Origin of the Tribe
“Ujimchin” means “vine growers” in Mongolian. The Ujimchin people were part of Qahar during the Northern Yuan (1368-1635). In 1641, they submitted to Qing rule and were reorganized into the Ujimchin Left Banner and the Ujimchin Right Banner.
Features of the Clothing
Ujimchin costumes are famous for their flamboyant color, loose cut, fine workmanship and the unique designs of their ornaments (women’s silver headgear in particular). Perpendicular turndown collars stand out among the features of Ujimchin costumes. Robes, hats, shoes and boots are all embroidered with various, delicate patterns; button loops also vary in shapes. Three-color rims (mainly in yellow, red and green) and embroidered rainbow-like ones are generally adopted except for with leather robes. Both men and women like wearing white robes in suitable seasons, continuing the worship of the color white, a tradition in the Yuan Dynasty (1271-1368).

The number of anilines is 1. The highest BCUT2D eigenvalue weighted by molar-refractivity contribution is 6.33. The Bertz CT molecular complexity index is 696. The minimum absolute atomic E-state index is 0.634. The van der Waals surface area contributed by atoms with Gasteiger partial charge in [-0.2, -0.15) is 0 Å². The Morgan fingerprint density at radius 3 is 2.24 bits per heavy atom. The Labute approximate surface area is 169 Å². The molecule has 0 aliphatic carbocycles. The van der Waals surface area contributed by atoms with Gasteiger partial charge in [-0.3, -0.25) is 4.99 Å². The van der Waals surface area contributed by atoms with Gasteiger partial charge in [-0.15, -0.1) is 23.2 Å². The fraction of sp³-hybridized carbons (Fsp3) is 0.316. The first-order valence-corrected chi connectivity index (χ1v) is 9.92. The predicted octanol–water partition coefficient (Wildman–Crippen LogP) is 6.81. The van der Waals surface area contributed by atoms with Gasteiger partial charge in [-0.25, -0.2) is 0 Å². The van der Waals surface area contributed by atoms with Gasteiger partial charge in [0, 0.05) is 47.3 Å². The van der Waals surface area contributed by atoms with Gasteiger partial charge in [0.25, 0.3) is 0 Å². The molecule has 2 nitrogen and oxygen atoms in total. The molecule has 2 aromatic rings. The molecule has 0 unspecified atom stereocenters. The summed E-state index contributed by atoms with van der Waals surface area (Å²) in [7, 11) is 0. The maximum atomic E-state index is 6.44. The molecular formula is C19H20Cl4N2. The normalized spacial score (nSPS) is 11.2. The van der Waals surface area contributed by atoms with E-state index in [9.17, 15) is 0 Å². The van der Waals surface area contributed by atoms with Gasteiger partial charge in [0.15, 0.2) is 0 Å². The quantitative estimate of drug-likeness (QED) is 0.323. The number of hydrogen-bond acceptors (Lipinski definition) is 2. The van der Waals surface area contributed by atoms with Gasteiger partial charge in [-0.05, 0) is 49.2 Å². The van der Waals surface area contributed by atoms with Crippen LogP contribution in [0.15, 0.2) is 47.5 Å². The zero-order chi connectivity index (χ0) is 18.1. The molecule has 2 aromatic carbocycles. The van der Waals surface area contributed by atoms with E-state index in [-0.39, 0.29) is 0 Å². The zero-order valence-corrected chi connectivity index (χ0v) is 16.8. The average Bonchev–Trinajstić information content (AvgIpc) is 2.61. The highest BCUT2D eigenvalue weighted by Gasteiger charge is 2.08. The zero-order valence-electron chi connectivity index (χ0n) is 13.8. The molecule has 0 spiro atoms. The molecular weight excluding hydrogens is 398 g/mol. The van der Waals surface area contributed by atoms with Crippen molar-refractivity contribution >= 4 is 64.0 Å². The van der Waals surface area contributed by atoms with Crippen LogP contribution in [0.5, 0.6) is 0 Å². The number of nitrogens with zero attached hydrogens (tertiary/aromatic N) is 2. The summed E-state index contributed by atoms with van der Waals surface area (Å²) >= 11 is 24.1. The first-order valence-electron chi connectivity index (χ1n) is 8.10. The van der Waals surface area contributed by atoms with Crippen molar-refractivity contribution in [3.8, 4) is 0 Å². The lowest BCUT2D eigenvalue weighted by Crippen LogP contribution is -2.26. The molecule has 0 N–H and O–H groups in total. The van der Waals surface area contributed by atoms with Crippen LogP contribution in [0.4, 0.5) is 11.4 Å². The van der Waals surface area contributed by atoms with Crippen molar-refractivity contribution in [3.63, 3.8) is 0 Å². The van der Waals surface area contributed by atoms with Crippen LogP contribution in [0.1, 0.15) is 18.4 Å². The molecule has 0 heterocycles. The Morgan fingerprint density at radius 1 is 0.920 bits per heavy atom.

Men tie their waistbands around their hips while women tie their girdles around their waists. Waistcoats play an important role in the costumes of this tribe. Unmarried women and men usually wear short waistcoats with four slits, while married women wear long waistcoats. In terms of designs, waistcoats can be divided into two groups: simple and plain for daily life and gorgeous and exquisite for ceremonial occasions. Male ornaments differ with age group. For steels (for flint), elderly men often use brass steels or red brass ones carved with cloud patterns; young men have large silver steels carved with patterns and inlayed with turquoise or red coral. Young men also commonly wear white windproof hats made out of lamb skin while elders prefer black ones.
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